By Michael R. Gordon and Eric Schmitt

New York Times

WASHINGTON — President Trump has approved a plan to arm Syrian Kurds so they can participate in the battle to retake Raqqa from the Islamic State, a strategy that has drawn deep opposition from Turkey, a NATO ally.

American military commanders have long argued that arming the Y.P.G., a Kurdish militia fighting alongside Syrian Arab forces against the Islamic State, is the fastest way to seize Raqqa, the capital of the militants’ self-proclaimed caliphate.

And Mr. Trump, who made fighting Islamist militants a priority during his campaign, again showed the high regard he has for Pentagon generals by endorsing their advice when faced with a policy dilemma.

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Trump Foreign Policy: Same Old, Same Old? Reply

By William S. Lind

Traditional Right

The big question about the new Trump administration is whether its foreign policy will reflect President Trump’s views or long-standing Establishment positions. It is too early to offer a firm answer, but early indications are worrying.

The past several weeks have seen senior administration officials traveling the world, offering reassurances to our (mostly worthless) allies that no policy changes are coming. We will continue to be committed to war with China over the Japanese Senkaku islands, which are uninhabited; war with Russia over the Baltic states (which Russia is unlikely to attack); and, most worrying, to continued confrontation with Russia for no reason in particular.

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Preventing Civil War in the United States Reply

Bill Lind has a proposal that is very similar to certain ATS positions.

By William S. Lind

Traditional Right

Low-level Fourth Generation war has been underway in the U.S. for some time, largely in the form of gang activities. That is likely to continue, as will occasional terrorist incidents. This low-level warfare is a problem, but it does not threaten the state.

However, the Left’s reaction to the election of Donald Trump as president points to a far more dangerous kind of 4GW on our own soil. Trump’s election signified, among other things, a direct rejection of the Left’s ideology of cultural Marxism, which condemns Whites, men, family-oriented women, conservative blacks, straights, etc. as inherently evil. Not surprisingly, those people finally rebelled against political correctness and elected someone who represents them.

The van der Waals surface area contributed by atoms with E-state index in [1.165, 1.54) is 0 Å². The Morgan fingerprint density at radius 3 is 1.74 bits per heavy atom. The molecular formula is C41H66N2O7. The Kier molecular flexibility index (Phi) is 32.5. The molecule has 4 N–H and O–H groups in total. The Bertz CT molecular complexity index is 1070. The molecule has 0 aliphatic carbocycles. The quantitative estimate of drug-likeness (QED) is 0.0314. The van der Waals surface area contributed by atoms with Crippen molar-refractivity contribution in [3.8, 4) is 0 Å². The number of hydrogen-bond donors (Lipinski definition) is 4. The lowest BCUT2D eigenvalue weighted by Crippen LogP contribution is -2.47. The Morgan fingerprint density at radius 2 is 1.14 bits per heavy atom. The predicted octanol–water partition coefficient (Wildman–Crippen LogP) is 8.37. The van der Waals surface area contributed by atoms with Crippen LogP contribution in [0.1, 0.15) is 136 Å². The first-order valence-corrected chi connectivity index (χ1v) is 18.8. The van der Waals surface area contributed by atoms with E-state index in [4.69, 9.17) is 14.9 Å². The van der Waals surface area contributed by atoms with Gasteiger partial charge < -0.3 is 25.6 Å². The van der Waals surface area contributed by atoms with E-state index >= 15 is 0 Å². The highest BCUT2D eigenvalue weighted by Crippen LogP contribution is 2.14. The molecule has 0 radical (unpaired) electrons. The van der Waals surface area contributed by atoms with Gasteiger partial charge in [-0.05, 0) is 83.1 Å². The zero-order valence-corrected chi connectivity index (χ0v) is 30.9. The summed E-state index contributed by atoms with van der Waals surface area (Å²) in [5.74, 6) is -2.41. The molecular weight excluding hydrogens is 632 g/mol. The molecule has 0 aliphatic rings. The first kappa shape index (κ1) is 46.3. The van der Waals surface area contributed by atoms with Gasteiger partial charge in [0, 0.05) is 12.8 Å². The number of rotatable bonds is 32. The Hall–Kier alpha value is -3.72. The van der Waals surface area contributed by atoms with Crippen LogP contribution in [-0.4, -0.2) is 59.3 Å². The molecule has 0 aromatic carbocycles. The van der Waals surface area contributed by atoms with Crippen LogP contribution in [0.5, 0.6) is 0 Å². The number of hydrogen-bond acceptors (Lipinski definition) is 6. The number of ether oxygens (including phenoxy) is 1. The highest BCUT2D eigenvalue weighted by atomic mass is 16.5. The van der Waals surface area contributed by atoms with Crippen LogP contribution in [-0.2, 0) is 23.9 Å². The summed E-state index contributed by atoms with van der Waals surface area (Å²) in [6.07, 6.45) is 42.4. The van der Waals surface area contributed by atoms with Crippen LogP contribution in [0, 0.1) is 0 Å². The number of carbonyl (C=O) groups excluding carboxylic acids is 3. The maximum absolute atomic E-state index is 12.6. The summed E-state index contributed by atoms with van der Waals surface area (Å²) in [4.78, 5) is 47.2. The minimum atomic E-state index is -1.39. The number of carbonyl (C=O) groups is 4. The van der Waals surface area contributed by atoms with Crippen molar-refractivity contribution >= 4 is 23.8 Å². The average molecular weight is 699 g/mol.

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“Neo-Marxism” And “The New Middle East” Reply

I agree with this analysis but disagree with its conclusions. Ultimately, our enemies are all states everywhere, and our greatest non-state rivals are the Wahhabist/Salafist renditions of Islam. I consider the struggles of the Kurds, particularly the PKK and allied tendencies, to essentially be the same as the struggles of ATS.

By Andrew Korybko

Oriental Review

One of the most curious quirks of recent history is that self-proclaimed followers of the Cold War-era ideology of Marxism are on the upswing two and a half decades after the dissolution of the Soviet Union, and interestingly enough, they’re making on-the-ground progress in the Mideast of all places. This may come as a surprise to casual observers who have been convinced by the Mainstream Media that the region is only awash with religious radicalism, which while certainly true, doesn’t fully encapsulate the whole picture of all the extremism that’s active there nowadays.

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The Fourth Generation vs. an Alliance of States Reply

I generally agree with Bill’s analysis here, although I’m personally rooting for the Fourth Generation forces.